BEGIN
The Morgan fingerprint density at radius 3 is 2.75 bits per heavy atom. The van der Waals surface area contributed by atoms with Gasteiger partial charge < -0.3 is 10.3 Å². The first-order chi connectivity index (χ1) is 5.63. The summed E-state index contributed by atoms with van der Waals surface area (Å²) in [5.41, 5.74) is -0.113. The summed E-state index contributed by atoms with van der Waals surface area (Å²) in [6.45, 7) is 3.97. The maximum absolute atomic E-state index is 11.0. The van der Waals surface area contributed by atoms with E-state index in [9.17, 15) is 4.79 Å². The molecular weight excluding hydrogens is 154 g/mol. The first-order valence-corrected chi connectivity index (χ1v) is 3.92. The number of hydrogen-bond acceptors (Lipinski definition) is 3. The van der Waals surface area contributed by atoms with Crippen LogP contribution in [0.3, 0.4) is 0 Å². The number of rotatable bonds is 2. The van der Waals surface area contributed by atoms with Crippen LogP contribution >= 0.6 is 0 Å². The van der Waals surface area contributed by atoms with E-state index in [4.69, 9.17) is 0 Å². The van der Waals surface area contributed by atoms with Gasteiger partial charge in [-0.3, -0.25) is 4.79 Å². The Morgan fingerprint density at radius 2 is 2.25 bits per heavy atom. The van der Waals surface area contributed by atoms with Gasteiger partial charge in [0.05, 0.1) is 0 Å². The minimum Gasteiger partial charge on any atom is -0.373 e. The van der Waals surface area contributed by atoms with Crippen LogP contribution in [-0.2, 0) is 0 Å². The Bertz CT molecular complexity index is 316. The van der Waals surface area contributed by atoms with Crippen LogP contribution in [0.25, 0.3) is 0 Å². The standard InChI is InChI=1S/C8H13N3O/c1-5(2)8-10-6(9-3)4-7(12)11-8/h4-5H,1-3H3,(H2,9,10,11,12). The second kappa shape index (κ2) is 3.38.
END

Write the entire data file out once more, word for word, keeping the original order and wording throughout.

The Morgan fingerprint density at radius 3 is 2.75 bits per heavy atom. The van der Waals surface area contributed by atoms with Gasteiger partial charge < -0.3 is 10.3 Å². The first-order chi connectivity index (χ1) is 5.63. The summed E-state index contributed by atoms with van der Waals surface area (Å²) in [5.41, 5.74) is -0.113. The summed E-state index contributed by atoms with van der Waals surface area (Å²) in [6.45, 7) is 3.97. The maximum absolute atomic E-state index is 11.0. The van der Waals surface area contributed by atoms with E-state index in [9.17, 15) is 4.79 Å². The molecular weight excluding hydrogens is 154 g/mol. The first-order valence-corrected chi connectivity index (χ1v) is 3.92. The number of hydrogen-bond acceptors (Lipinski definition) is 3. The van der Waals surface area contributed by atoms with Crippen LogP contribution in [0.3, 0.4) is 0 Å². The number of rotatable bonds is 2. The van der Waals surface area contributed by atoms with Crippen LogP contribution >= 0.6 is 0 Å². The van der Waals surface area contributed by atoms with E-state index in [4.69, 9.17) is 0 Å². The van der Waals surface area contributed by atoms with Gasteiger partial charge in [-0.3, -0.25) is 4.79 Å². The Morgan fingerprint density at radius 2 is 2.25 bits per heavy atom. The van der Waals surface area contributed by atoms with Gasteiger partial charge in [0.05, 0.1) is 0 Å². The minimum Gasteiger partial charge on any atom is -0.373 e. The van der Waals surface area contributed by atoms with Crippen LogP contribution in [-0.2, 0) is 0 Å². The Bertz CT molecular complexity index is 316. The van der Waals surface area contributed by atoms with Crippen LogP contribution in [0.25, 0.3) is 0 Å². The standard InChI is InChI=1S/C8H13N3O/c1-5(2)8-10-6(9-3)4-7(12)11-8/h4-5H,1-3H3,(H2,9,10,11,12). The second kappa shape index (κ2) is 3.38.